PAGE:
The Trouble With Ticks

By April 9, 2012Uncategorized

The Trouble with Ticks, by Dr. Jeff Todd

Warning - Tick Infested AreaMany of us really never think about ticks unless we see them attached to our wandering dogs or cats. If we’re not actively hiking in the woods ourselves, ticks really go into the “out of sight, out of mind” category.

But in the case of ticks, out of sight, out of mind is a dangerous strategy. You see, while a flea bite is a nuisance- and can create a seriously itchy spot if you’re allergic- ticks can, and do, transmit some serious diseases.

Did you know that North Carolina has one of the highest rates of infection for Rocky Mountain Spotted Fever in the entire United States— with most diagnosed infections occurring in children? At a recent conference I saw a veterinarian review the case of a 2-year old boy that died of Rocky Mountain Spotted Fever. The pediatrician misdiagnosed the rash, and didn’t start life saving treatment soon enough – a tick borne disease just wasn’t on anyone’s radar.

For many years, transmission of Lyme disease by ticks was thought to be problem only northerners had to worry about, but no longer – Lyme disease is now being diagnosed in humans in Western North Carolina.  If you’d like to see detailed numbers of the prevalence tick borne disease in companion pets click here.

Why is it so important to control for ticks year round in our area?

  1. We have LOTS of ticks in our beautiful mountains. Large deer and coyote populations provide hosts to breed lots of ticks. Ticks generally use the “ambush” strategy to get on a host —- they climb onto vegetation and wait for passing hosts to brush against the vegetation. Once they feel the slightest vibration, they extend their forelegs and immediately release to crawl onto the host.  You’re pet may bring that dangerous hitchhiker right into your house.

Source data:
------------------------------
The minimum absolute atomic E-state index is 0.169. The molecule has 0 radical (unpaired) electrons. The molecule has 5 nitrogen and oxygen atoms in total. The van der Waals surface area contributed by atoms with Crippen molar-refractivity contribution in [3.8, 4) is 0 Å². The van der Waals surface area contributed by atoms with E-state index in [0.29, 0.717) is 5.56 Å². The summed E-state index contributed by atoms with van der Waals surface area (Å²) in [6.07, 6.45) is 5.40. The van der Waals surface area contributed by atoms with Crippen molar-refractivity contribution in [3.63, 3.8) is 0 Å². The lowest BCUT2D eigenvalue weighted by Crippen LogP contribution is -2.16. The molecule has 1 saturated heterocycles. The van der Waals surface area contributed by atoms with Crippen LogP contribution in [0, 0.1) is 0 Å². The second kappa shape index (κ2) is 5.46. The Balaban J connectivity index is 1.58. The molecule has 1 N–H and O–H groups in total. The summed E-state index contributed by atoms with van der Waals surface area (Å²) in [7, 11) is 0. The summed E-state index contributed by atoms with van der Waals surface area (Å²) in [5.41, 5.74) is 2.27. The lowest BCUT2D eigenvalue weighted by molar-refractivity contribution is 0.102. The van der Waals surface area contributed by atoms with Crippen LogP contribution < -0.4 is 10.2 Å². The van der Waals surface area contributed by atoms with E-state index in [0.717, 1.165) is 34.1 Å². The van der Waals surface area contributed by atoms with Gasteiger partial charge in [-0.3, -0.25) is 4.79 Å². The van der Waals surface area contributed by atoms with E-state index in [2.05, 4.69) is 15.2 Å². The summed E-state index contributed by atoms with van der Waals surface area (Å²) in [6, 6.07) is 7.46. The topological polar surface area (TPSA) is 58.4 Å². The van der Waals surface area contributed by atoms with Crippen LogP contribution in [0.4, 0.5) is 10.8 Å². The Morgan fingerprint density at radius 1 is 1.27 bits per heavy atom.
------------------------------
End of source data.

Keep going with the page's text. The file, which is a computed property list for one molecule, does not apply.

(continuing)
2. Great weather. It only takes the slightest bit of warmth for ticks to wake up and try to find a meal. Ticks don’t think “hey, it may be 20 degrees tomorrow night”.  Any bit of warm weather takes them out of their dormant state.
  3. Some stages of tick are really, really small. A couple months ago I told you about people who didn’t realize they’d been bitten by a bat…. Most people diagnosed with a tick disease don’t remember being bitten.
  4. Ticks are really disgusting. For guidelines on what to do about a tick attached to you or your pets, click here.

Here are this month’s recommendations:

  1. To reliably control fleas and ticks you must use a preventative on each and every pet in your home and yard each and every month.
  2. We recommend Frontline Plus because it controls for both fleas and ticks, in both dogs and cats.
  3. If you never want to have to detach a dead tick from your dog, we carry the latest generation of Frontline products – Frontline Tritak. This is product has the fastest kill time of any generation of Frontline products. It’s generally going to kill ticks before they attach.
  4. For those of you who are fans of Comfortis, be aware that it does not have a claim for killing ticks. We have Preventic collars at the office for those pets on Comfortis for flea control.
  5. When you go hiking with your pets – wear light colored pants so that you can see ticks easily, tuck in your pant legs, stay in the middle of the trail, and give yourself a good tick check when you get home.
dtodd

Author dtodd

More posts by dtodd